Read Bill Condon’s incredible script online here.
TITLE: Gods and Monsters
AUTHOR: Bill Condon
COVERAGE DATE: 8/19/13
JAMES WHALE (67/M): A gay former movie director recovering from a stroke. A sensitive, kind soul who is depressed by his current condition.
CLAYTON BOONE (26/M): A handsome, troubled gardener who forms a bond with Whale, but is bothered by Whale’s homosexuality.
HANNA (late 50s/F): Whale’s long-time housekeeper. She cares deeply about him, but is a devout Christian and disapproves of his homosexuality.
DAVID LEWIS (55/M): Whale’s former lover. A semi-closeted Hollywood producer who seems uncomfortable around Whale.
EDMUND KAY (22/M): A sycophant desperate to get into the movie business. He interviews Whale and, later, gets a job with George Cukor, and invites Whale to a Hollywood party.
LOGLINE: Over a decade after his last movie, an elderly gay director suffering from post-stroke complications struggles to make sense of his life as he forms a deep bond with his young, straight gardener.
There is considerable merit in this period drama about an elderly stroke victim (and former Hollywood director) looking back on his life, and the unlikely friendship he develops with his gardener. While GODS AND MONSTERS is far from a “high concept” in the conventional sense, the main characters are expertly depicted and the profound effect Whale and Clay’s friendship has on both men is deeply moving. This story is so universally human and so thematically affecting that its emotional resonance seems likely to stay with many viewers long after they leave the theater.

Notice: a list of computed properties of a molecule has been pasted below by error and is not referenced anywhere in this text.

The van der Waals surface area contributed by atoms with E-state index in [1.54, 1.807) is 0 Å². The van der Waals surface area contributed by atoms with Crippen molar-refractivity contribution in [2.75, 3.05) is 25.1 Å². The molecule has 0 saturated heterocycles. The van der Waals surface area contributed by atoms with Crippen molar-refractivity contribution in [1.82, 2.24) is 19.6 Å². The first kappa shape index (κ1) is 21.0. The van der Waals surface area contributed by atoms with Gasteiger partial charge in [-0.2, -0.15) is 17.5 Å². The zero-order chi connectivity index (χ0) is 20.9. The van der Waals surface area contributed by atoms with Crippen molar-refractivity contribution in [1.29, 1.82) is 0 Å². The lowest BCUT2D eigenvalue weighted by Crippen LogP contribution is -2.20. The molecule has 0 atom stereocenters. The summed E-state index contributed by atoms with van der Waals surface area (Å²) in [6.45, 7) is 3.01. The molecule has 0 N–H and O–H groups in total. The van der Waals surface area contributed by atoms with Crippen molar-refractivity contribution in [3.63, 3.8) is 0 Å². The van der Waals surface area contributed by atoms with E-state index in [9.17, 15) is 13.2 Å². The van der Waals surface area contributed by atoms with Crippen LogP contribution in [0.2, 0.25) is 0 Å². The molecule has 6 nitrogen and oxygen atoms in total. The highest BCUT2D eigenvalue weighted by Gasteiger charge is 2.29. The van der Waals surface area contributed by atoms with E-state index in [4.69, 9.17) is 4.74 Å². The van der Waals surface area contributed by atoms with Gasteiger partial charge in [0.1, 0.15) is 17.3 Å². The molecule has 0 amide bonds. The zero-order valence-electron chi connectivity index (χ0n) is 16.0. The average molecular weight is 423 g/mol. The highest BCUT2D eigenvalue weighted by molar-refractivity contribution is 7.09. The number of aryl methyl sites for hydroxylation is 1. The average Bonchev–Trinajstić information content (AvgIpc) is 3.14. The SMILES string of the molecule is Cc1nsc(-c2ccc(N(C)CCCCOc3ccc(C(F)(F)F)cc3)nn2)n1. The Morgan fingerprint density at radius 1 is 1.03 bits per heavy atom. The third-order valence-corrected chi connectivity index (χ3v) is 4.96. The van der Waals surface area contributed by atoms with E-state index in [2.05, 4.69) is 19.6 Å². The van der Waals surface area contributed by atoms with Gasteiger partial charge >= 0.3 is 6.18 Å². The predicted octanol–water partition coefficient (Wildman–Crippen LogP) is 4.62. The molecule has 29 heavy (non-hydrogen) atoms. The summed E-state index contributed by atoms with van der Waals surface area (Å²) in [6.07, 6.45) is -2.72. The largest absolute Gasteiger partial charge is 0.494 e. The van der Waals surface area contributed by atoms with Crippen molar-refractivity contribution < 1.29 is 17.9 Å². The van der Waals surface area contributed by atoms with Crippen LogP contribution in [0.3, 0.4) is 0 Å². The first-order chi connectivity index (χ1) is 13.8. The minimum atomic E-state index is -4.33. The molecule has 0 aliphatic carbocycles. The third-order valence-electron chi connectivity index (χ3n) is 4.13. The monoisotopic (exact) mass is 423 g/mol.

Almost all successful movies feature a protagonist struggling to accomplish a clear goal. In overtly commercial films that goal may be something as straightforward as going the distance in a title fight (ROCKY) or killing a shark that has been terrorizing a beach community (JAWS); however, character-centered “indie” films are also generally driven by the protagonist’s goal, but often simply in a more subtle way. For example, in AMERICAN BEAUTY, it is the protagonist’s goal of seducing his daughter’s teenage friend that drives the narrative, serving as a framework that allows that film’s deeper themes to emerge and truly shine. Whale’s goal in GODS AND MONSTERS is to form a genuine bond with Clay, and in doing so, to come to terms with his past in some way.